One of the things I think is important about history is recognising the achievements of those who have gone before us and being aware of how our ancestors have shaped the world we live in today.

All history impacts the future in one way or another, and of course two major events which certainly affected how we live now are the two World Wars. The bravery and sacrifice made by men and women during these great battles can never fully be put into words, although the famous Winston Churchill speeches do hit the nail on the head. One man from Leeds who deserves our thanks is Arthur Louis Aaron.

Arthur Aaron was born in 1922 and attended Roundhay School before enrolling at Leeds School of Architecture. At the age of 17 when the war broke out he joined the Air Training Corps before volunteering the following year to train as aircrew in the RAF. By 1841 he had completed his training and joined the No.218 ‘Gold Coast’ Squadron where he flew Short Stirling heavy bombers. Arthur was soon flying bombing missions over Germany and he was awarded a Distinguished Flying Medal when he managed to complete a mission and return home despite a badly damaged plane.

■ A statue of Arthur Aaron VC by Graham Ibbeson. Wikimedia Commons image © Tim Green

At the age of just 21 years old, Arthur Aaron lost his life. He was posthumously awarded a Victoria Cross – the only Leeds serviceman to be awarded the VC during the conflict. The official citation clearly tells of his bravery during that fateful attack on Turin;

‘On the night of 12 August 1943, Flight Sergeant Aaron was captain and pilot of a Stirling aircraft detailed to attack Turin. When approaching to attack, the bomber received devastating bursts of fire from an enemy fighter……A bullet struck Flight Sergeant Aaron in the face, breaking his jaw and tearing away part of his face. He was also wounded in the lung and his right arm was rendered useless……After resting for some time he rallied, and mindful of his responsibility as captain of aircraft, insisted on returning to the pilot’s cockpit where he was lifted into his seat and had his feet placed upon the rudder bar. Twice he made determined attempts to take control and hold the aircraft to its course, but his weakness was evident and with difficulty he was persuaded to desist. Though in great pain and suffering from exhaustion he continued to help by writing directions with his left hand.’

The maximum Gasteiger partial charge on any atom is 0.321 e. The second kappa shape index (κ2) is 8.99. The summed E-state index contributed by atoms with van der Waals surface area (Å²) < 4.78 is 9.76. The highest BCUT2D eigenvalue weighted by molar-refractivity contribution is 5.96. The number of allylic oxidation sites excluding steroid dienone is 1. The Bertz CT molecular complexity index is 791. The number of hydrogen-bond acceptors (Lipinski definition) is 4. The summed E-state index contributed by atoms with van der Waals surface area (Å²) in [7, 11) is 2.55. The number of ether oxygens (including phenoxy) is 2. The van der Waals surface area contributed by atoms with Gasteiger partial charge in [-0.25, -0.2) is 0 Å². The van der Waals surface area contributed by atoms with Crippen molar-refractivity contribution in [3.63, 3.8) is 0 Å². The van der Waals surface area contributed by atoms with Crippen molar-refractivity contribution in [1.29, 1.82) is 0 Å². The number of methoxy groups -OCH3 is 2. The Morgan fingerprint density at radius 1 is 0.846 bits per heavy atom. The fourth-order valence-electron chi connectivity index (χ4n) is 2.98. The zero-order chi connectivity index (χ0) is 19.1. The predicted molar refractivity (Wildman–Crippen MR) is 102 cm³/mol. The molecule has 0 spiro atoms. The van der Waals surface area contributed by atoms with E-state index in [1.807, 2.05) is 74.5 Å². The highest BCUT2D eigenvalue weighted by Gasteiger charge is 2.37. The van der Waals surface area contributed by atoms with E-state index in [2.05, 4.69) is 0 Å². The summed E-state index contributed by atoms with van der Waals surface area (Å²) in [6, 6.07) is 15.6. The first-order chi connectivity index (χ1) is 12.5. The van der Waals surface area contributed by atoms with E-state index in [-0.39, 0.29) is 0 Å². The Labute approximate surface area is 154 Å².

The citation continues to describe how, five hours later he summoned his last strength to direct the bomb aimer in the dangerous task of landing the damaged aircraft in darkness. He died from exhaustion and his wounds nine hours after the plane was safely brought home. Despite losing some of his crew during that initial attack, he was determined to ensure that his craft and the rest of the crew did not fall into enemy hands, showing courage, determination and devotion to duty.

This act of ultimate courage and selflessness was marked at the millennium with a statue in his honour which stands in the centre of the Eastgate roundabout. Unfortunately, many in Leeds do not know the statue is there, as it is a somewhat obscure location for pedestrians, and drivers passing by are too busy concentrating on the traffic to notice the monument. There have been appeals over the years to relocate the statue to a more fitting setting, where he can receive the recognition he most surely deserves. Having grown up and being educated in Roundhay, it has been suggested to place his statue in the area he knew and loved as a boy. I certainly agree!

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